What does the return of the phrase “working class” in public discourse, particularly from right-wing politicians, suggest about the state of the economy, politics, and class in Great Britain? Tim Strangleman contemplates the motivation behind the use of the phrase by Prime Minister Theresa May and others in this week’s Working-Class Perspective.
When Theresa May stood on the steps of Downing Street earlier this summer, after succeeding David Cameron as Prime Minister, she did something extraordinary: she used the phrase ‘working class’. Not for May the mealy-mouthed ‘working people’, ‘hardworking families’, or some such combination. This was full on, max strength ‘working class’. Last week May went even further and used the phrase ‘working class’ not once but nine times in her Conservative conference speech, the nearest thing we have in the UK to a State of the Union address from our political head of state. To be fair these eighteen words were part of a near 6,000 word speech to the party faithful, but they were not tucked away in esoteric parts of the text. They were peppered through it from the first to last paragraphs, and always prefaced with the word ‘ordinary’. No one could miss these words; they were front and centre of the new PM’s platform.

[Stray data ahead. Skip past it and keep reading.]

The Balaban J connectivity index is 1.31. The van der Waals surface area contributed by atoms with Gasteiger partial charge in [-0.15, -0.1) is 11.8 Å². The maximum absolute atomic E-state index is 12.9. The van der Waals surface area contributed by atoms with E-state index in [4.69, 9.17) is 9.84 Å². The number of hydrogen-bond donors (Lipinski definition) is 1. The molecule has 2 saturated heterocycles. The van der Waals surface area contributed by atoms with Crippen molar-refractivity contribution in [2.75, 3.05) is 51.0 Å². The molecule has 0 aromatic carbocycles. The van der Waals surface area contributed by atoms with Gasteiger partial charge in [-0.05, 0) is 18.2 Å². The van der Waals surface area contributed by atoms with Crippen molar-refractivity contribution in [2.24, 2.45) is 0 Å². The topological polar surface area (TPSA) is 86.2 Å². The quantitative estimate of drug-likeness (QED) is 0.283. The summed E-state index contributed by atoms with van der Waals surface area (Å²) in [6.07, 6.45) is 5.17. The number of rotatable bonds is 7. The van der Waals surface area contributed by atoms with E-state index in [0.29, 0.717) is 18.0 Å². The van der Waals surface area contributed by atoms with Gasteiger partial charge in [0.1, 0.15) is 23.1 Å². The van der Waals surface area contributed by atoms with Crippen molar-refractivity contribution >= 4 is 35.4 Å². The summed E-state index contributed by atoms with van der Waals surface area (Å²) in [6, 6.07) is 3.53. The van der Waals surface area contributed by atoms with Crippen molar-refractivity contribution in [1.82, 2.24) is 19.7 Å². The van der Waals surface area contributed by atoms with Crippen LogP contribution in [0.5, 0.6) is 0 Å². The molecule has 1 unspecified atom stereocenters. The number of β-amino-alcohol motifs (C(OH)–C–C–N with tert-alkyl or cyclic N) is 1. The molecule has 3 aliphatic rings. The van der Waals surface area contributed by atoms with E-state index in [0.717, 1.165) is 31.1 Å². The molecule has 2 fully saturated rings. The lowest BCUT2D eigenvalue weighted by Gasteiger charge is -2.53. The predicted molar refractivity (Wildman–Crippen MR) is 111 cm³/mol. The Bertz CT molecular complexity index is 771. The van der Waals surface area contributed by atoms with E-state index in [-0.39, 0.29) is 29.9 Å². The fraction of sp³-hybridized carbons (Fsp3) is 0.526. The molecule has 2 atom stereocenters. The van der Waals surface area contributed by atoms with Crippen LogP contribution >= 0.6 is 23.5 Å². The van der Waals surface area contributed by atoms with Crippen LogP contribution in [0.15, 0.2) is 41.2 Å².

The renowned Working-Class Perspectives blog is brought to you by our Visiting Scholar for the 2015-16 academic year, John Russo, and Georgetown University English professor, Sherry Linkon. It features several regular and guest contributors.